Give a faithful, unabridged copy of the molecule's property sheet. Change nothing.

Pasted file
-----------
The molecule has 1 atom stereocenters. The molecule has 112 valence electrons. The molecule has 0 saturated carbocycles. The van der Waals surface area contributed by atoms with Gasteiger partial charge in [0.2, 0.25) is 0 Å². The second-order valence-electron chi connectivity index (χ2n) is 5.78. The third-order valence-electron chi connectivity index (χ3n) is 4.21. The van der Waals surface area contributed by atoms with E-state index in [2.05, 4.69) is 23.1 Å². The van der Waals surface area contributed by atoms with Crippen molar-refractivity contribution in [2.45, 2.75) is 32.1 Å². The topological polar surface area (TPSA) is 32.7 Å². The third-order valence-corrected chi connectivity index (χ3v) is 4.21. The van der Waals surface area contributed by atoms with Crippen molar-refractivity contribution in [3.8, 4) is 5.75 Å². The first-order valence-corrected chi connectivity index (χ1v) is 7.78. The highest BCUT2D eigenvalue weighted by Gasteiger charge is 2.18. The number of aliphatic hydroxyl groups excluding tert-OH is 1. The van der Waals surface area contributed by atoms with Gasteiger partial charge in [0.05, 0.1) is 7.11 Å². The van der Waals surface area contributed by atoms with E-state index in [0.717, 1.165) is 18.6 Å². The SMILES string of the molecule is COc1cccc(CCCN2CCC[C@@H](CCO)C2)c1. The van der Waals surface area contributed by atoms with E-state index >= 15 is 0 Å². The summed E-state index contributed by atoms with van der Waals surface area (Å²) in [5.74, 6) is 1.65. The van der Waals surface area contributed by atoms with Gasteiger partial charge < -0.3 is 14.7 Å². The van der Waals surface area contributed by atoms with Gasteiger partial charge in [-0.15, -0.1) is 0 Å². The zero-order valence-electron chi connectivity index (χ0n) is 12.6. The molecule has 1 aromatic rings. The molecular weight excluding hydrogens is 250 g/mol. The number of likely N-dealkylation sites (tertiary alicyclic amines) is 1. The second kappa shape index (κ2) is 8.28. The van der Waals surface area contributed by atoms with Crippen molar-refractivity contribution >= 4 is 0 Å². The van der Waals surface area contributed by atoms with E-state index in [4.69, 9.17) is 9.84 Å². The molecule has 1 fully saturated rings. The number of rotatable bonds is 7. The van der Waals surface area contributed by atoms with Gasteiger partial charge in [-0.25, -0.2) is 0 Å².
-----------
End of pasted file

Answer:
The molecule has 1 atom stereocenters. The molecule has 112 valence electrons. The molecule has 0 saturated carbocycles. The van der Waals surface area contributed by atoms with Gasteiger partial charge in [0.2, 0.25) is 0 Å². The second-order valence-electron chi connectivity index (χ2n) is 5.78. The third-order valence-electron chi connectivity index (χ3n) is 4.21. The van der Waals surface area contributed by atoms with E-state index in [2.05, 4.69) is 23.1 Å². The van der Waals surface area contributed by atoms with Crippen molar-refractivity contribution in [2.45, 2.75) is 32.1 Å². The topological polar surface area (TPSA) is 32.7 Å². The third-order valence-corrected chi connectivity index (χ3v) is 4.21. The van der Waals surface area contributed by atoms with Crippen molar-refractivity contribution in [3.8, 4) is 5.75 Å². The first-order valence-corrected chi connectivity index (χ1v) is 7.78. The highest BCUT2D eigenvalue weighted by Gasteiger charge is 2.18. The number of aliphatic hydroxyl groups excluding tert-OH is 1. The van der Waals surface area contributed by atoms with Gasteiger partial charge in [0.05, 0.1) is 7.11 Å². The van der Waals surface area contributed by atoms with E-state index in [0.717, 1.165) is 18.6 Å². The SMILES string of the molecule is COc1cccc(CCCN2CCC[C@@H](CCO)C2)c1. The van der Waals surface area contributed by atoms with E-state index >= 15 is 0 Å². The summed E-state index contributed by atoms with van der Waals surface area (Å²) in [5.74, 6) is 1.65. The van der Waals surface area contributed by atoms with Gasteiger partial charge < -0.3 is 14.7 Å². The van der Waals surface area contributed by atoms with Gasteiger partial charge in [-0.15, -0.1) is 0 Å². The zero-order valence-electron chi connectivity index (χ0n) is 12.6. The molecule has 1 aromatic rings. The molecular weight excluding hydrogens is 250 g/mol. The number of likely N-dealkylation sites (tertiary alicyclic amines) is 1. The second kappa shape index (κ2) is 8.28. The van der Waals surface area contributed by atoms with Crippen molar-refractivity contribution >= 4 is 0 Å². The van der Waals surface area contributed by atoms with E-state index in [4.69, 9.17) is 9.84 Å². The molecule has 1 fully saturated rings. The number of rotatable bonds is 7. The van der Waals surface area contributed by atoms with Gasteiger partial charge in [-0.25, -0.2) is 0 Å².